Best Time to Exercise?

Best time to exerciseThere is much debate about the ideal time to exercise. Basically any time you can do it, is good. Whether early morning or late evening, the most important point is that you just do it. Continuous cardiovascular exercise sustained for at least 30 minutes, will burn fat no matter when you do it.


An advantage of early morning cardiovascular exercise (whether before or after breakfast) is the “after burn”. After completing early morning cardiovascular workouts, you not only burn fat during the sessions, but also continue to burn fat at an accelerated rate afterwards. This phenomenon occurs because an intense session of cardiovascular exercise can keep your metabolism elevated for hours after the session is over. Completing cardio in the evening will of course burn fat during the session. However, during sleep, your metabolic rate is at it’s lowest of the day and therefore the evening cardio session is unable to take advantage of the “after-burn effect of morning cardio.

However, although controversial it some argue that for maximum fat burning, early morning cardiovascular exercise before breakfast, is best. Carbohydrates (glycogen) are your body’s primary and preferred energy source. When your primary fuel source is in short supply, it forces your body to utilize its secondary/ reserve energy source – body fat. Nevertheless others argue that the alternative fuel source used by your body may be muscle. However, most evidence is equivocal. You must know your own body. Do what feels right for you.


Proponents for exercising before breakfast argue that early in the morning before you eat, your levels of glycogen (stored carbohydrates) are low. The time between your last and first meal of the day, tends to be between 10 – 12 hours. During this overnight fast, your glycogen stored slowly decline, because it is being used to keep various bodily functions going while you sleep (heat beating, breathing, etc). Thus, in the morning your glycogen stores are depleted and your blood sugar lower. Since, during cardiovascular exercise your body initially uses its glycogen stores as fuel and only after these are depleted turns to burning fat, this means that the switch from utilizing glycogen to burning fat occurs earlier. These are the ideal conditions for burning fat instead of carbohydrates. It is uncertain how much more fat is burnt, though some studies suggest this figure could be as high as 300% more fat burning.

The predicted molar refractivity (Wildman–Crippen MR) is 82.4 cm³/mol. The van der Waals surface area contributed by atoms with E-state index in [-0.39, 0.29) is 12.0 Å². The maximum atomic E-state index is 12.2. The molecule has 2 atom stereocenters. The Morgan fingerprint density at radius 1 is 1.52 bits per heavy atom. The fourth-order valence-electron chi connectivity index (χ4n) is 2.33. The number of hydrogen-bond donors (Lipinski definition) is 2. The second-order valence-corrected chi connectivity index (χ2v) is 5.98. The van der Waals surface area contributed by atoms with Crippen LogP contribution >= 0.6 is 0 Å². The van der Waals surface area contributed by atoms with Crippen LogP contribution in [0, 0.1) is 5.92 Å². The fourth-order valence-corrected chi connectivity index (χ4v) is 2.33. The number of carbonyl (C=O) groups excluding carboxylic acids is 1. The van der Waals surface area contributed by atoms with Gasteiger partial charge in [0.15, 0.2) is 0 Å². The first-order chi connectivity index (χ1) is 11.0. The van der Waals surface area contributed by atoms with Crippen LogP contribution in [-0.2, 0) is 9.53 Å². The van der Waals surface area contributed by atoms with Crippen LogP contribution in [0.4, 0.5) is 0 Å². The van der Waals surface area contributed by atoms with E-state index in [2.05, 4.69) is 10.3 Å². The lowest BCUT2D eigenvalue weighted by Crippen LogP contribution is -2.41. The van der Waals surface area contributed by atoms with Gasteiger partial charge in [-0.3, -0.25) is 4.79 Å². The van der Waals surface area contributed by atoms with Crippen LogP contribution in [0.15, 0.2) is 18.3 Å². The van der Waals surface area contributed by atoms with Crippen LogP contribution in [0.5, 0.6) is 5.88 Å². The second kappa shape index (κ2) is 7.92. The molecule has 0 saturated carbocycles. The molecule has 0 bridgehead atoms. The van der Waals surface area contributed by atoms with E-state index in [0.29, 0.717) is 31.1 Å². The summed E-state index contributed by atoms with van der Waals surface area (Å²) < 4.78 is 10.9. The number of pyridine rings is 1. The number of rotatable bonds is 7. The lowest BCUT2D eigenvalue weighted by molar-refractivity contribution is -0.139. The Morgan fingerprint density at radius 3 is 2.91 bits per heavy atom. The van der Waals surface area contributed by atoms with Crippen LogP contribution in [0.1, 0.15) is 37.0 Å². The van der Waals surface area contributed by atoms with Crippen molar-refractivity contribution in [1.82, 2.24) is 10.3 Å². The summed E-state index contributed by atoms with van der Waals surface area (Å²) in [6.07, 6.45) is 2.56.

If you exercise immediately after eating, you’ll still burn fat. However, you may burn less fat, as you’ll be burning off the carbohydrates you just ate. The body always burns a combination of fat and carbohydrates, though depending on when you exercise, you may burn a greater proportion of fat compared to carbohydrate.